Chief Rick Lasky says that brotherhood “defines a value system that we need to abide by. One where brothers stand by each other, stand up for each other, stand up for the fire service and stand up for our family. It does not, however, mean that you take advantage of each other and play on the whole brotherhood thing for personal gain, especially when you are wrong. Being a brother means I will do everything I can for you, but it also means that you as my brother would never ask me to do something that would risk my own family’s financial security.” I would like to submit to you that as public servants we are called to stand up for the communities we serve as well. You may remember the adage, “Do no harm.”
To really understand the brotherhood, one must realize that it is something much bigger than you. You belong to something elite, something special, yet something fragile. Every time one of us forgets that we represent something greater than ourselves, problems occur. When our people get caught doing something less-than-honorable, it casts a shadow over the entire brotherhood. Whether it’s a city firefighter busted for arson, a volunteer chief caught misappropriating funds, or a county medic caught stealing drugs–it all reflects poorly on all of us. It chisels away from the brotherhood. Conversely, in the few years following September 11, 2001, brotherhood was something so obvious you could almost breathe it in every fire department in every community. Fire Department of New York personnel displayed brotherhood for each other, for their community, and for the world. They put others before themselves because they knew it was bigger than them and we all benefitted. They earned the public’s confidence. The impacts of our actions affect all of us in the future, whether positive or negative.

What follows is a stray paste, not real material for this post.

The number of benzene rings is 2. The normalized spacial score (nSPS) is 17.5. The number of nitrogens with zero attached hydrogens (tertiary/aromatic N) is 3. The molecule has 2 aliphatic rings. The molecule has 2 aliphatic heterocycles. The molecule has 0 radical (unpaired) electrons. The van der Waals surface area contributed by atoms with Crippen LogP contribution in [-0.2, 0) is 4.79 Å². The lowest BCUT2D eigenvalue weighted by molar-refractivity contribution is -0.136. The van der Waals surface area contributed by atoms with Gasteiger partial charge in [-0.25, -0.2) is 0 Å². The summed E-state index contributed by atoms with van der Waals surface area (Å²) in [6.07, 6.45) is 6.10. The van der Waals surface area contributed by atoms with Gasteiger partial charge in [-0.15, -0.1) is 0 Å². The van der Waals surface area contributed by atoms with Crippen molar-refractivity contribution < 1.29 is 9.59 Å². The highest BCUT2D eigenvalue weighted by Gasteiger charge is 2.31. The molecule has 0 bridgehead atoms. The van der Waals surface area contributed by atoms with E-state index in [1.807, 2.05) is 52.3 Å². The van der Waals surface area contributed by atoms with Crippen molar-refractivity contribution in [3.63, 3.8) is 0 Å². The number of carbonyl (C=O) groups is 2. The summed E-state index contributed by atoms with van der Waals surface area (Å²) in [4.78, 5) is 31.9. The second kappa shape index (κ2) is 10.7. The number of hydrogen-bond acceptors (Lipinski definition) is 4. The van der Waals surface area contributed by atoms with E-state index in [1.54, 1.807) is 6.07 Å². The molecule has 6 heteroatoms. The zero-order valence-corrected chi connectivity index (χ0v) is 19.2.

Most of us joined a department that already had a certain degree of brotherhood handed down and entrusted to us, but that does not mean that the next generation will necessarily inherit from us. The brotherhood is similar to a family. Families are bonded by blood, but that does not necessarily make them good families. Strong, thriving families are forged by hard work, communication, fun, and loyalty to one another. Our family is no different. Brotherhood is a family by choice.